I bought the reissues of Eyehategod's In The Name Of Suffering, Take As Needed For Pain and Dopesick this week. The first comes with four demo tracks appended, all of which were previously available on the (still in print) 10 Years Of Abuse And Still Broke disc, which is otherwise made up of live stuff. The second and third divide up (six tracks on Take..., three on Dopesick) all the stuff that used to be on the Southern Discomfort compilation. So, absolutely nothing new here for the serious EHG fan. The remastering job done on the albums themselves is nice, though.
(Funny thing: even though all three discs have liner notes by EHG singer Mike Williams, I get the feeling the rest of the band bears their former label some ill will: the six Southern Discomfort tracks on Take... all come from 7"s EHG put out between albums on various tiny indie labels, and the versions here are quite audibly mastered from vinyl. They never gave the original tapes to Century Media for use on Southern Discomfort or on these reissues.)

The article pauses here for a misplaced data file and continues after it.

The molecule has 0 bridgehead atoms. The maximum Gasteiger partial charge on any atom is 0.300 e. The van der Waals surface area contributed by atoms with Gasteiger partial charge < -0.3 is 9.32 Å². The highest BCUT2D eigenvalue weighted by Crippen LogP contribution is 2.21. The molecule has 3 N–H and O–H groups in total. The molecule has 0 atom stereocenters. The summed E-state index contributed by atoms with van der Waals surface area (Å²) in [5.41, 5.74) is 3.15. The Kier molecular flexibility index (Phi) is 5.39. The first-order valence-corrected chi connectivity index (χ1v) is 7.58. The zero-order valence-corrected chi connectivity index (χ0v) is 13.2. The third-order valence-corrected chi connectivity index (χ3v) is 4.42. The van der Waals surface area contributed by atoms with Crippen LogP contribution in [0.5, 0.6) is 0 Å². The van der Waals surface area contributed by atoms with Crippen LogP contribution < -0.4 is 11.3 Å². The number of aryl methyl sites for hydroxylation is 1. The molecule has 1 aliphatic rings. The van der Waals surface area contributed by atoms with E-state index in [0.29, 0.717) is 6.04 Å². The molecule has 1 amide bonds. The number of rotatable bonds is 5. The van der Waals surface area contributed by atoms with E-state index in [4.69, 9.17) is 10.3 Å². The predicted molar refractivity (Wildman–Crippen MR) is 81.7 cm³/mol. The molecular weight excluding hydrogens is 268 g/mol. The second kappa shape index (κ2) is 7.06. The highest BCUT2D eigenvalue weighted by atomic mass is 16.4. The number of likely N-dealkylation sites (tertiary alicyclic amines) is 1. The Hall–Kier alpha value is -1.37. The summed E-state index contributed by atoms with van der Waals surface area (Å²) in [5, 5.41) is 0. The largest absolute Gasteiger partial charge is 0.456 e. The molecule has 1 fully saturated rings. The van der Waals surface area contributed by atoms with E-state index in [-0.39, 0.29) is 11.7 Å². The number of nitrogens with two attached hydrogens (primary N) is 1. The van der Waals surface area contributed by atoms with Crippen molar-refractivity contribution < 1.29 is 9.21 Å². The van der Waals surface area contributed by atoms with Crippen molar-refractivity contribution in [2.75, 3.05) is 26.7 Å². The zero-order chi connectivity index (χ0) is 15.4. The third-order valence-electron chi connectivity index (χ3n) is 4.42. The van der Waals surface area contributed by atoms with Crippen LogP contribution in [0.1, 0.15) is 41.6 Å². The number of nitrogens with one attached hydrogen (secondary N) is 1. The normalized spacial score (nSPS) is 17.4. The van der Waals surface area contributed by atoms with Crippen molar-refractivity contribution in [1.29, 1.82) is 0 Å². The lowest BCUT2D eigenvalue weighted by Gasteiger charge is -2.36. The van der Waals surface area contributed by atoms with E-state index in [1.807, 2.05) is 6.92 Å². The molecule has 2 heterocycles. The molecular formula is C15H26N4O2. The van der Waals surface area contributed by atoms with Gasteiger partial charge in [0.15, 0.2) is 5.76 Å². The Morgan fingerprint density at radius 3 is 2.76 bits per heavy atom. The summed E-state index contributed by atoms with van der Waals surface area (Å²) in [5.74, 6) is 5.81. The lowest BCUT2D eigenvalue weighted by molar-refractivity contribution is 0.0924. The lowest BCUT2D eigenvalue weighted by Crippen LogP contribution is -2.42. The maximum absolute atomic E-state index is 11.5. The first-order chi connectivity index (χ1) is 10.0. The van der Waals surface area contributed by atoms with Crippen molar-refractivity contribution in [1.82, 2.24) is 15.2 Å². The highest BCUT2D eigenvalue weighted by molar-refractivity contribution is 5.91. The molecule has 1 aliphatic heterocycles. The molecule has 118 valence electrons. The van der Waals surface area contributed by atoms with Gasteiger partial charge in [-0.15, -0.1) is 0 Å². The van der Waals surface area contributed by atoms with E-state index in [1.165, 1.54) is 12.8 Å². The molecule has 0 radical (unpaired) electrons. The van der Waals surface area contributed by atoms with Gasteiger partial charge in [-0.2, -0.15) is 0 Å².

What Eyehategod accomplished was pretty unique and important, to my ear anyway. They were to Black Sabbath what Pussy Galore were to the Stones, in a way. These first three discs, Take... in particular (though Dopesick is my personal favorite), sound like a combination of the first Black Sabbath album, Black Flag's My War (both sides - they do play fast from time to time) and Swans' Filth. Feedback all through every song, vocals that are totally indecipherable (and can't be matched up to the enclosed lyrics, ever), pounding semi-tribal drums, and riffs like a chainsaw spinning in mud. I saw them live twice. The second time, in 1999 or maybe 2000, at CBGBs with Buzz*Oven and some other bands I don't remember, they had a roadie singing, because Mike Williams was in jail or detox or something, but the rest of them needed the money, so down the road they went. The first time, with Neurosis and Unsane at Irving Plaza, in 1997 (they must have been touring behind Dopesick), Williams looked like he was gonna fall right on his face if he ever let go of the mic stand, and the rest of the band looked like they wouldn't bother picking him up if he did. I don't use phrases like "bad vibes" very often, but the negativity coming off that stage was like a physical force in the room. Truly disturbing, and a surprising amount of that comes through in the studio recordings. I recommend all three of these albums (and the rest of their catalog, for that matter, even the newish Preaching The End-Time Message comp, which is sort of Southern Discomfort Vol. 2 and which I haven't heard yet) unreservedly.